Shattered Expectations: Why Grief is So Hard, Part II

Expectations.

ExpectationsA few years back I wrote about “Secondary Losses” as a way to explain why grief is so hard, and why it lasts so long. The question every griever seems to ask themselves at one point or another is, why am I still struggling? Besides missing a person who was loved and lost, and besides all those things we have lost along with them, when we have adjusted a bit and maybe even adapted a bit, why is it still SO hard?

Life is full of expectations. Every day we have a sense of how we think that day is going to go (or at least how we hope it would go). And for most of our lives, one day after another follows just as we feel it should. Sure, the car breaks down, the dog gets sick, a work schedule changes unexpectedly. But even those “unexpected” events are still within the realm of what we can accept as a normal part of our day-to-day life and routine.

And then someone we love dies.

Here’s where people think they know how the rest of this goes…

It’s only after a sudden loss, or only when it’s someone young who has died, or only after an especially tragic death, that expectations shatter.

But the truth is it can happen to anyone. For any type of loss – no matter how old the person was at the time of their death, no matter how long they were sick for, or for however long a person had time to prepare.

For pretty much every griever I’ve ever spoken to the loss of their loved one shattered the expectations of how they thought life was supposed to be.

Period.

Because it’s not “just” one person or one event, it’s about what’s fair, what’s right, and how we think life is supposed to be. It’s also about taking everything we thought we knew, understood, and could handle, and turning it completely upside down.

That seems to be a big part of it…what we think we can handle. Just like everyone thinks of themselves as a good driver, I believe most people see themselves as emotionally strong and capable, and mostly able to handle whatever should come their way. But loss changes everything, and as grief takes hold and zaps us of our energy, our logic and the traits that have gotten us through tough times in the past, we realize that we are at the mercy of something much bigger than we ever could have expected.

It’s seems these shattered expectations can come in many forms.

There’s nothing like grief to show us the limitations of human beings. People fail us constantly as we grieve and it’s hard not to be disappointed. Even if we do have it in us to understand, we can still wish that people were better at supporting us when we need them most.

And for some the surprise comes from how they really feel after the death of a loved one. I find this especially for those who had an expected loss. They thought they knew how they were going to feel, and yet the reality is so very different. But how are we supposed to know? What does it REALLY feel like to lose a parent, child, spouse, sibling or friend? Is it something we can ever possibly prepare for, and isn’t the reality almost always different than we thought it was going to be?

So to add to the list of why grief is so hard, and why it lasts so long is this: grief changes everything we thought we knew about our life and the people in it. And one of the biggest things we lose is the belief that so many people (before their loss) carry: that things happen for a reason and they all seem to work out in the end.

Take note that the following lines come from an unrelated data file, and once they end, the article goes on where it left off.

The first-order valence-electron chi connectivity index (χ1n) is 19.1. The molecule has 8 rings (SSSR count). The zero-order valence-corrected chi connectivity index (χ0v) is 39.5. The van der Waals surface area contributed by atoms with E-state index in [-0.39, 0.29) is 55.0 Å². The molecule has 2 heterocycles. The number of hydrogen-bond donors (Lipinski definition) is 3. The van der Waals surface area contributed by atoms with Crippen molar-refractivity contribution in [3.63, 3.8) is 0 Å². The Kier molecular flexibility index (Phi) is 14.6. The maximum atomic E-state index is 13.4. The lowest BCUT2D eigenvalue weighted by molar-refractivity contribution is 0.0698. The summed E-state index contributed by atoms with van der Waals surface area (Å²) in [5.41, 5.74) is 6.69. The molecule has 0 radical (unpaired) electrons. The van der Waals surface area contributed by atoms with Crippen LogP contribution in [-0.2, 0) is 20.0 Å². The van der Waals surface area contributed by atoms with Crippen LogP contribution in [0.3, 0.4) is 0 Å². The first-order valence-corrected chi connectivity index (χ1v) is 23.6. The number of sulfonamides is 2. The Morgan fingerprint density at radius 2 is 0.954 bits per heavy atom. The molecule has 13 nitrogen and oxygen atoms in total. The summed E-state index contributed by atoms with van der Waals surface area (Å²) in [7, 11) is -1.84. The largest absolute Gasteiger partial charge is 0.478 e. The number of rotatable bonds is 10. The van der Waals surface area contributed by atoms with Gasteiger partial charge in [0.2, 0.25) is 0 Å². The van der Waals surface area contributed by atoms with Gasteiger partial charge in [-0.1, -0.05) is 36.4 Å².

It seems that most grievers are expected to accept their loss at some point or another. Though the truth is that we may never really be able to accept the harsh realities of life and living, especially when we have been given more than our fair share of pain.

The alternative?

Not accepting it.  Maybe that’s a crazy idea, and it certainly falls outside the lines of the stages of grief and what most people expect a griever to do.

But let’s think about this. Maybe we don’t have to be okay with what life throws at us. Maybe we’re allowed to think that life is unfair and pretty terrible sometimes and maybe we’re allowed to be disappointed with people and with the way things have turned out.

The key is recognizing that it doesn’t mean we can’t move forward. Those feelings of disappointment and of yearning for things to be different can still co-exist with hope and faith too.

Here’s the thing about the word “shattered”… unlike something that has been broken, it can’t ever really be put back together.  It doesn’t break neatly or into even pieces. Some piece is always lost, and even when attempts are made to glue it back together, it never quite fits.

In the same way, we can’t always make our life look the way we had hoped it would..

Grieving the loss of someone we love is about change but it’s also about making room- for new thoughts, new (and very conflicting) emotions, and sometimes a new way of seeing things. While it may not be what we expected, and while we may never feel that we can accept the loss of our expectations for life, maybe we can make room for both sadness and hope as we look to the days ahead.

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Sometimes we can be disappointed with the lack of grief support available, making a tough time even harder when we don’t know where to turn. That’s why www.griefincommon.com was created. We are a website dedicated to helping people with loss and grief, and making connections with grievers based on the experiences they share. Find help…join us today.

 

 

1 thought on “Shattered Expectations: Why Grief is So Hard, Part II”

  1. Thank you for this beautiful article. I can certainly identify wwith much of what has been written. We never heal but do try to move forward, even if it’s a snail’s pace.

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